New Delhi April,03 2012
A strange situation is developing in the country following the army chief’s uncalled for remarks and unprecedented moves that one of India’s leading publications has rightly called “Gen. Singh’s war on India.”
Even Gen. Cariappa, India’s first army chief, despite his familiar audacity, would have stopped short of going to the extent Gen. Singh has chosen to go.
The first principle regarding the armed forces in a democracy is that it will be subordinated to the civilian authority in war and peace. The founders of the US Constitution saw to it that the armed forces belonged in the barracks or on battlefield, not in the public square. The same holds true for India, the largest democracy.
The way Gen. Singh tried to publicly confront the defence minister, and with him the prime minister, and the nation as a whole, would have occasioned summary dismissal. We all remember how the bright US commander in Afghanistan, Gen. McChristal was summarily dismissed by President Obama for his indiscrete remarks.
The inadequate preparedness of the army should not have been made public at a time when the Chinese supreme leader Hu Jintao was in Delhi. Now Gen. Singh is saying that somebody else leaked his letter to the PM, but the fact is that all that had been the talk of the time since weeks.
Gen. Singh has pointed fingers towards Lieut. Gen. Suhag, the former chief of military intelligence. The poor guy is already retired.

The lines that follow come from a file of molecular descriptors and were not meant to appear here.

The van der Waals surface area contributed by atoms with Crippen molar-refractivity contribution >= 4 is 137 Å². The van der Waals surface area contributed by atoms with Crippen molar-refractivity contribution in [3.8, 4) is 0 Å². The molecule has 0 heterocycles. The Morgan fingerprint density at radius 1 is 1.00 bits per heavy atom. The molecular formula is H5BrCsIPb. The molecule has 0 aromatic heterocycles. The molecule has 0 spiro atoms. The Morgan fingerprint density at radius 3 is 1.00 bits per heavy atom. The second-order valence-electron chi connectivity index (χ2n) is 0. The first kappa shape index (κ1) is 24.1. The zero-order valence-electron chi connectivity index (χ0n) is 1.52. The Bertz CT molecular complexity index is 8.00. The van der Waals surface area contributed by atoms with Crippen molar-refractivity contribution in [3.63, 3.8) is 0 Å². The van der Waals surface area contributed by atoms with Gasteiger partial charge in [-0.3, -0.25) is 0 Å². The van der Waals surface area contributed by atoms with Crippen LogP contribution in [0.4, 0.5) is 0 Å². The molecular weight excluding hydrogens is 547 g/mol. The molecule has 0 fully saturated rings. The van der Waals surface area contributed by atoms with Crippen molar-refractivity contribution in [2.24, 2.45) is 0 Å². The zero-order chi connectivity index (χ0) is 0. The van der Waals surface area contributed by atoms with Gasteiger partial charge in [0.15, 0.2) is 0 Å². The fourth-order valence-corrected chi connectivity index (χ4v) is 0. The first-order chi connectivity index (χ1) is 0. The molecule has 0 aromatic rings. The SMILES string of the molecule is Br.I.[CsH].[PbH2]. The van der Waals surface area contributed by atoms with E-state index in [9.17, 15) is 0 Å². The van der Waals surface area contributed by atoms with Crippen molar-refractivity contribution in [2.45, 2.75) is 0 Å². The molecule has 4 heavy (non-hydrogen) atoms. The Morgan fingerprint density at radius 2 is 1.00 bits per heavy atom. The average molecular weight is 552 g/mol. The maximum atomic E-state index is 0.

One of the most serious aspects of this unseemly episode is the rumour circulating in Delhi’s power corridors that the army had bugged the Defence Minister’s office and was snooping on Mr Antony. That is the worst that an army could do in a democracy. Again, we are told that this was the doing of Gen. Suhag, who had retired already. This mischief must be investigated quickly.
As far as the Rs. 14 crore bribe offer to Gen. Singh is concerned, it does not look credible, because in a weapons deal this is peanuts. This amount is less than $ 3 million, which is unconvincingly small.
To understand it better one should remember the volume of bribe money alleged to have changed hands in Bofors or HDW deal. Of course, nothing was proved and nobody suffered for wrongdoing, but the alleged bribe money many many times more.
Although Antony’s public posture was most immature and wimpish during the peak of the crisis, so far this man has kept a clean image. He is unimpressive and unstatesmanlike in crucial moments, but he cannot be faulted for not making a knee-jerk reaction to the bribery charge and gone into a fit of frenzy. He has the priviledge not to act quickly where quick action is not required.
All said and done, the government should clear the widespread feeling of uncertainty in the country and make a public announcement on the issue to reassure our people. It is normal for mature democracies for their head of state or government to come forward and personally address the people on TV, radio and / or newspapers. That should settle the issue.
Dr.Mohammad Manzoor Alam is a writer,Chairman Institute of Objective Studies (IOS), and General Secretary All India Milli Council.The contents of the article are his own. www.iosworld.org